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StarStone prevails in case hinging on definition of ‘sublimit’

crime scene

In a ruling that hinged on the definition of “sublimit,” a federal appeals court affirmed Friday that excess insurer StarStone National Insurance Co. is not obligated to provide coverage in connection with an attempted murder at a Florida hotel.

In April 2017, Zachary Ryan Ganoe and Andrew Beckford were guests at the Days Inn of Kissimmee when they were attacked by a woman who killed Mr. Ganoe and attempted to murder Mr. Bickford, according to court papers in StarStone National Insurance Co. v. Polynesian Inn al.

Mr. Beckford made a claim for damages against Polynesian, alleging it had failed to provide adequate security. The issue in the litigation was whether the $25,000 limit for assault claims in the primary policy capped the liability or Polynesian’s excess policy with StarStone dropped down and provided coverage for any assault exceeding the $25,000 limit.

The August 2019 ruling in the insurer’s favor in the case by the U.S. District Court in Orlando was unanimously affirmed by the 11th U.S. Circuit court of appeals in Atlanta in Friday’s ruling.

“We conclude that the district court correctly granted summary judgment to StarStone. The definition of sublimit by the Dallas-based International Risk Management Institute Inc. “adopted by the district court is consistent with the ordinary meaning of that term as reflected in legal and non-legal dictionaries,” the ruling said.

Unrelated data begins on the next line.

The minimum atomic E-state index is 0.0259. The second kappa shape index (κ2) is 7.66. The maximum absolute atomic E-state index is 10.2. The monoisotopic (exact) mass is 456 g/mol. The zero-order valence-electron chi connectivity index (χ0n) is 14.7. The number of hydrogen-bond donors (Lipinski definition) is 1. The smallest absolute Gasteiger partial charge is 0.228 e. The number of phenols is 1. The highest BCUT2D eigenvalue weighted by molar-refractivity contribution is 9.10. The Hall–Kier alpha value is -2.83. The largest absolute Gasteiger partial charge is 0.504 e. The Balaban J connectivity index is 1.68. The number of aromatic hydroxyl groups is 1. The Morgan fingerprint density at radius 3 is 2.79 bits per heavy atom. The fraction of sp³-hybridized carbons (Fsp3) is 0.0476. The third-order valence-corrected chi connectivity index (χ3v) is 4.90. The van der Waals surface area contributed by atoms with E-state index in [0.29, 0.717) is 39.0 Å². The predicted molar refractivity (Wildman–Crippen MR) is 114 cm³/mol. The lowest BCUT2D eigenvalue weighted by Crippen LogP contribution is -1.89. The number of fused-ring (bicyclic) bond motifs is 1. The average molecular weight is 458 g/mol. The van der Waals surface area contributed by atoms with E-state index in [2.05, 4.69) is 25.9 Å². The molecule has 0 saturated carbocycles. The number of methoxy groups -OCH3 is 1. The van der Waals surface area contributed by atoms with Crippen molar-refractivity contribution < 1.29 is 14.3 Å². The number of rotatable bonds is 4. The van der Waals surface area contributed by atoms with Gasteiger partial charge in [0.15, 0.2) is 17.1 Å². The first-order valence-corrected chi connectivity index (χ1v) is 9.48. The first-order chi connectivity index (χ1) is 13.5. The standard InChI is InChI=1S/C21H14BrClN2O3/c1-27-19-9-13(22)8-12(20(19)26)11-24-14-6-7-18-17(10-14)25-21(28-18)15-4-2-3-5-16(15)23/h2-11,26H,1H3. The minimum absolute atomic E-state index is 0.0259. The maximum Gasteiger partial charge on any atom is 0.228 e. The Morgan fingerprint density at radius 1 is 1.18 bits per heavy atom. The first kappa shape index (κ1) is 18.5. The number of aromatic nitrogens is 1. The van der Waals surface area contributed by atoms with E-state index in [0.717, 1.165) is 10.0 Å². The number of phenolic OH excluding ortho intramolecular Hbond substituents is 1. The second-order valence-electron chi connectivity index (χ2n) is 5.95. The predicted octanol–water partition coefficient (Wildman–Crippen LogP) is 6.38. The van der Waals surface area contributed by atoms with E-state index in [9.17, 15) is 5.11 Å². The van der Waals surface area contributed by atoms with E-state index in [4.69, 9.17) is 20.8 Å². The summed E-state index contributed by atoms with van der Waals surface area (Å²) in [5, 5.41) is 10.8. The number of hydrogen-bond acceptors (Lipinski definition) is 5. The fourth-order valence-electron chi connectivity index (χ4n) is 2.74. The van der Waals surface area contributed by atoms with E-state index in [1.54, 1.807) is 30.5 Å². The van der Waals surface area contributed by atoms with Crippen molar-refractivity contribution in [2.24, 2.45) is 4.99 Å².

“The term ‘sublimit’ has been defined generally as a ‘limit on a subcategory’ … and more specifically as ‘a liability limit in an insurance policy for a particular risk (as loss of jewelry by theft) that is below the aggregate liability limit of the policy,” the ruling said.

“Therefore, under the ordinary meaning of that term” the policy’s assault endorsement “qualifies as a sublimit because it caps the insurer’s exposure at an amount below the ordinary policy limit for a subcategory of loss,” the court said in affirming the district court’s decision.

StarStone attorney Rory Eric Jurman, a partner with Hinshaw & Culbertson LLP in Fort Lauderdale, Florida, said the ruling was beneficial for insurers because it provides further clarity on a national issue.

“This is really the only leading case, surprisingly, in this area of the law dealing with a sublimit and what that actually means,” said Mr. Jurman, who added no other federal circuit court has ruled on this issue. He said he has been contacted about the case by insurer attorneys from around the country.

Defense attorneys in the case did not respond to requests for comment.